Follow the latest news on the earthquake in Turkey and Syria
President Recep Tayyip Erdogan is facing growing criticism from the public and rival politicians after Twitter was allegedly blocked for 12 hours in earthquake-hit southern Turkey on Wednesday amid anger over the government's response to the disaster.
Turkish media reported that deputy minister of transportation Omer Fatih Sayan had warned the platform over the spread of "disinformation," a genuine concern after false reports of tsunamis and the risks to Turkey’s nuclear reactors spread on the platform.
But the Twitter outtage — reported by online activist group Netblocks — also fuelled anger about the government’s slow response to Monday's earthquake.
Many survivors said the government had been completely absent from some badly affected areas, leaving them without provisions, shelter or professional help to save people still buried under rubble in freezing conditions.
Opposition political parties and rescuers said the absence of Twitter made the situation worse, hampering rescue attempts as people used it to co-ordinate assistance across vast areas where road networks have been badly damaged.
They said the temporary loss of the social media service was simply an attempt by Mr Erdogan to stem criticism of the government.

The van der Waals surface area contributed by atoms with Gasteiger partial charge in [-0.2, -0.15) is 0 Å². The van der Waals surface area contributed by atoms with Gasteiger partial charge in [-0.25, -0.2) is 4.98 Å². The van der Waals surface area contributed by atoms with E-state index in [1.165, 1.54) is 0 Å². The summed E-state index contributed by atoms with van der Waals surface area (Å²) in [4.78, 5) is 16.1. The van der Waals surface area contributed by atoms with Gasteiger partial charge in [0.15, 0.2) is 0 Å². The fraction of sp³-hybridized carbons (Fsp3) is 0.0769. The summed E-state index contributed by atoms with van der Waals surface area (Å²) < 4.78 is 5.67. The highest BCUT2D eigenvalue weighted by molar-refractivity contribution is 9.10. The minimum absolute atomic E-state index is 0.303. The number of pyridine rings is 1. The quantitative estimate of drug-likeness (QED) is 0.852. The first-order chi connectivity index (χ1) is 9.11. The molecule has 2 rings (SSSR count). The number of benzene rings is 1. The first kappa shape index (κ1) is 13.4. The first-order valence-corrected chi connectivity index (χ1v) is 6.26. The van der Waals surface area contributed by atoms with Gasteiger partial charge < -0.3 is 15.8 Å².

In one camp visited by The National in Gaziantep, a city near the epicentre, people deplored the lack of emergency response.
One man standing by his house, which was badly damaged, said that he could not re-enter the unsafe building but that “no one gave us any tents, we only received some food and that’s all”.
“Where is the bread they promised us?" said Amina Ahmad, 50.
Her home was still standing but "we don’t have water and barely any electricity”, she said with exasperation.
Acknowledging problems with the response, Mr Erdogan, who declared a state of emergency in 10 provinces and sent troops to help, visited Kahramanmaras on Wednesday to view the damage and see the rescue and relief effort.
His response to the disaster could prove critical in a key national election planned for May but almost certain to be delayed.
Speaking to reporters, he said there had been problems with roads and airports but “we are better today”.
“We will be better tomorrow and later. We still have some issues with fuel … but we will overcome those too,” Mr Erdogan said.
But critics pointed to Mr Erdogan’s intolerance of criticism, which bears the hallmarks of some of his more extreme crackdowns on opposition.
“In a period like this, I cannot stomach people conducting negative campaigns for political interest,” he said.
Police have detained 18 people over “provocative” social media posts that criticised the government's response.
“Where is the state? Where have they been for two days? We are begging them. Let us do it, we can get them out,” Sabiha Alinak said on Wednesday near a snow-covered collapsed building in the city of Malatya, where her young relatives were trapped.
Tens of thousands of people are now fending for themselves.
In the centre of Gaziantep, The National saw a dozen families set up a camp of makeshift shelters in a garden.
“We put them up ourselves”, said Hassan, 59, a Syrian refugee from Palmyra, while cooking a traditional stew from his hometown to feed the displaced families in the camp.
He is staying in a makeshift shelter with his wife and three children amid freezing temperatures. As many as 17 members of a family were crammed together in the back of a van.